« iepriekšējāTurpināt »
That thus art left here to enlarge,
And shield their piety!
And wish to be
Here the Revels.
After which, APOLLO went up to the King, and sung.
A sweetness would be new :
Our powers shall envy you.
The reverence of your peace,
Do by his father's lights his courses run.
Both foes and vices: and your young and tall
* Romulus augur fuit, et Numa, et reliqui reges Romani, sicut ante eos Turnus, Rhamnetes, et alii. Lacedæmonii suis regibus augurem assessorem dabant. Cilices, Lycii, Cares, Arabes, in summa veneratione habuerunt auguria.
9 And that the princely augur here.] It appears from p. 422, that Charles led the Dance, at the head of the Augurs.
1 Your young and tall nephews, his sons,] i. e. Nepotes, grandchildren. WHAL.
It appears a little singular that the learned Prideaux should be
Here the heaven opened, and Jove, with the Senate
of the Gods, was discovered, while APOLLO re
turned to his seat, and ascending, sung. Apol. See, heaven expecteth my return,
The forked fire begins to burn,
Fove beckons me to come.
He must not take on him all parts;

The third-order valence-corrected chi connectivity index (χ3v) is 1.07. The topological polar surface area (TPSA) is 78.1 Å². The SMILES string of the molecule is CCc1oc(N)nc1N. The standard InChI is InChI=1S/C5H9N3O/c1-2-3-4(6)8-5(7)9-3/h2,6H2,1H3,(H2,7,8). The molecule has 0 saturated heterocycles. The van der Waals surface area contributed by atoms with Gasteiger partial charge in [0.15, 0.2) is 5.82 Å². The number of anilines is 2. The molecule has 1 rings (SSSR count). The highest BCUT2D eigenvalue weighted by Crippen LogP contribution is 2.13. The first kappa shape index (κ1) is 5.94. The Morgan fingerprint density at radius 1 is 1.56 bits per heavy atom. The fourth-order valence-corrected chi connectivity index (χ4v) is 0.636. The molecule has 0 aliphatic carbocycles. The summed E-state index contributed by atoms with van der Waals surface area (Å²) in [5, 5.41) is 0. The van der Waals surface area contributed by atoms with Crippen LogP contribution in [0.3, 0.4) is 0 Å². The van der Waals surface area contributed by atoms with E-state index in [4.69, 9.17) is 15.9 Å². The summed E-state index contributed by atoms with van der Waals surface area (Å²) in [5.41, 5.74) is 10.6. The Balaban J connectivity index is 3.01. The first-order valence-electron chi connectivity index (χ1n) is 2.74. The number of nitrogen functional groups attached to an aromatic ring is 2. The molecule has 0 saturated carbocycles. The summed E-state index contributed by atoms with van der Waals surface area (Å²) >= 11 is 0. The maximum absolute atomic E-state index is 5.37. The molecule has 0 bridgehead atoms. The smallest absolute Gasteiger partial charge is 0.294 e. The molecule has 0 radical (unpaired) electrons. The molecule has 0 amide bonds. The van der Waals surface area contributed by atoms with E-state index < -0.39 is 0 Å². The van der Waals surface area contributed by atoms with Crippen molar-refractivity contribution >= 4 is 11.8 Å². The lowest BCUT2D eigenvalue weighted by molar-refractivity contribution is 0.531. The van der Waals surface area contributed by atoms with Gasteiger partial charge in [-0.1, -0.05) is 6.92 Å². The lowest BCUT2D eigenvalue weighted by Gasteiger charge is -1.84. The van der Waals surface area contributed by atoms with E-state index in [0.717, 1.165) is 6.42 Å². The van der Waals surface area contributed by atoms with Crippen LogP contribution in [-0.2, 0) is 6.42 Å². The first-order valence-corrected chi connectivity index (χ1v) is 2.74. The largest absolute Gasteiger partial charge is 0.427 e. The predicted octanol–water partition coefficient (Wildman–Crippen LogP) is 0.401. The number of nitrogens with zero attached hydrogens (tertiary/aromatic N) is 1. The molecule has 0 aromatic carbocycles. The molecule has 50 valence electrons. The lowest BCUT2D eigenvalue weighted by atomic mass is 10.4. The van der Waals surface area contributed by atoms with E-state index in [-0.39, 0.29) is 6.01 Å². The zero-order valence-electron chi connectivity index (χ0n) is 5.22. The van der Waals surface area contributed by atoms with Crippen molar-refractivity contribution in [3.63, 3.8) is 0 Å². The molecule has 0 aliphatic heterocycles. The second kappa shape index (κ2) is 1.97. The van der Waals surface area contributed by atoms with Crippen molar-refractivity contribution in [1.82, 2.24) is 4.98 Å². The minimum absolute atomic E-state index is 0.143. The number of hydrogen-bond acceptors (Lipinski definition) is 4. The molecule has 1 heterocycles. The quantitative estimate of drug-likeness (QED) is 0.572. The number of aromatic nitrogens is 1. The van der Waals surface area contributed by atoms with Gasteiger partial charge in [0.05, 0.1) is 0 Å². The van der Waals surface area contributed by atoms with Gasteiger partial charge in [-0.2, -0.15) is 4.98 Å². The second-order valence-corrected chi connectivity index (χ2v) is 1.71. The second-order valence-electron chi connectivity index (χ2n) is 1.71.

But leave his father some.
Fove is that one, whom first, midst, last, you call,
Till Jove it ratify
It is no augury,
The Earth riseth.
It is the suit of Earth and men. Jove. What do these mortals crave without our
wrong? Earth, with the rest. That Jove will lend us this our
unacquainted with this acceptation of the word, which is common to all our old writers. He apologizes for reading “son and grandson,” (Isaiah xiv. 22,) instead of "son and nephew," with the translators of the Bible; who, as he afterwards shews, elsewhere translate the same word (neked) “grandson.” There is no doubt of it: the only difficulty lay in the commentator's not observing that with them nephew and grandson were perfectly synonymous ; though the former term was used also for a brother or sister's son. Connec. vol. i. p. 125.
y Vide Orpheum in hym. de omnip. Jovis.
Let our grand-children, and not we
Your wish is blest,
And firms it with the rest.
Full Cho. Sing then his fame, through all the orbs; in
Proportions, rising still
, from earth to heaven : And of the lasting of it leave to doubt, The power of time shall never put that out.
This done, the whole Scene shut, and the Masquers
danced their last Dance.
AND THUS IT ENDED.
? Mos Jovis, annuendo votis et firmandis ominibus. Apud Homer. &c.